I review a number of books, mostly of a religious nature but sometimes a topic will pique my interest and you’ll read about it here. One topic I have never before reviewed because I never before finished a book in the genre, is ‘Cleaning & Organizing.’ Don’t get me wrong. I appreciate the genre. I have purchased books which promise to help you transform your living space. Mostly I leave these on my wife’s side of the bed hoping that when she trips on them, she’ll read them and go into a cleaning frenzy. This doesn’t happen (and come on, that’s just sexist!).
But then I got The Life-Changing Magic of Tidying up: the Japanese art of decluttering and organizing. The author, Mari Kondo developed the KonMari Method by decluttering and re-organizing her name. As a reader of housekeeping magazines from the age of five, she has invested her life in learning how to tidy and organize and her career is helping others do it too. Her method is relatively simple: throw your stuff away and what you don’t throw away, organize.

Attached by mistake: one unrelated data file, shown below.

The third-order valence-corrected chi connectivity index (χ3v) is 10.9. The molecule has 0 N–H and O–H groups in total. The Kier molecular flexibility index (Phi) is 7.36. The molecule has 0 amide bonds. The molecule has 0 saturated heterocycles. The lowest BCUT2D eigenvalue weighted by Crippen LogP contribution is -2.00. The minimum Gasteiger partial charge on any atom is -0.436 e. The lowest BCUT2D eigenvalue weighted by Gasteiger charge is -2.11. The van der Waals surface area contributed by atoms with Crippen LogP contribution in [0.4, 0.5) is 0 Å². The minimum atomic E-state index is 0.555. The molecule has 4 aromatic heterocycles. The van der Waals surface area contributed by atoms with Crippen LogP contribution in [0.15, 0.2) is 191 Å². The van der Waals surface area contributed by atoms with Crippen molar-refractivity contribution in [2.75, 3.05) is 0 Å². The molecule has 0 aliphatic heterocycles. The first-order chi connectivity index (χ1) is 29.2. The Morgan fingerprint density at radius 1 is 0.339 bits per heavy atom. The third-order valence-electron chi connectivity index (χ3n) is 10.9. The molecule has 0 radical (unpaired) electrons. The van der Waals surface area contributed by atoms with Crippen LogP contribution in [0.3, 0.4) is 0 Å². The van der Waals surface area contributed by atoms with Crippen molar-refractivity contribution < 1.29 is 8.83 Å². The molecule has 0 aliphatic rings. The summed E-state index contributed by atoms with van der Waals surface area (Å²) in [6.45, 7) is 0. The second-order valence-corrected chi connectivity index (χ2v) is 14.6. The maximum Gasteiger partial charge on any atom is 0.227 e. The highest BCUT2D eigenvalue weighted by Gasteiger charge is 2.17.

Alright maybe it is a little more complicated than that. She advocates discarding anything that is unnecessary (i.e. you haven’t used it, won’t use it, don’t actually like it but have held on to it because you feel guilty because your great-aunt gave it to you, you will only need it in a Zombie Apocalypse, etc). And she exhorts her readers to re-organize in one fell swoop by category instead of location (so you don’t end up with two junk drawers with the same stuff in it).
Kondo has lots of practical tips, but she also sees the transformative power of a simplified living space. She writes,”In essence, tidying ought to be the act of restoring the balance among people, their possessions and the house they live in (190)” Thus she promotes simplifying your life and getting rid of the ‘things’ that weigh us down. This helpful.
But I didn’t find everything she says helpful. She talks to houses and doesn’t roll up her socks to put them away because it disrespects them (because they never get to rest, but are always tensed up). She also only owns thirty books and suggests getting rid of most of books you own, especially if touching the book doesn’t make you happy. Here is where I got problems. I like having lots of books, even ones that don’t make me happy. But following her advice, I have an idea where to file this book. I give this book two stars.
Thank you to Random House for providing me a copy of this book through the Blogging for Books program in exchange for my honest review.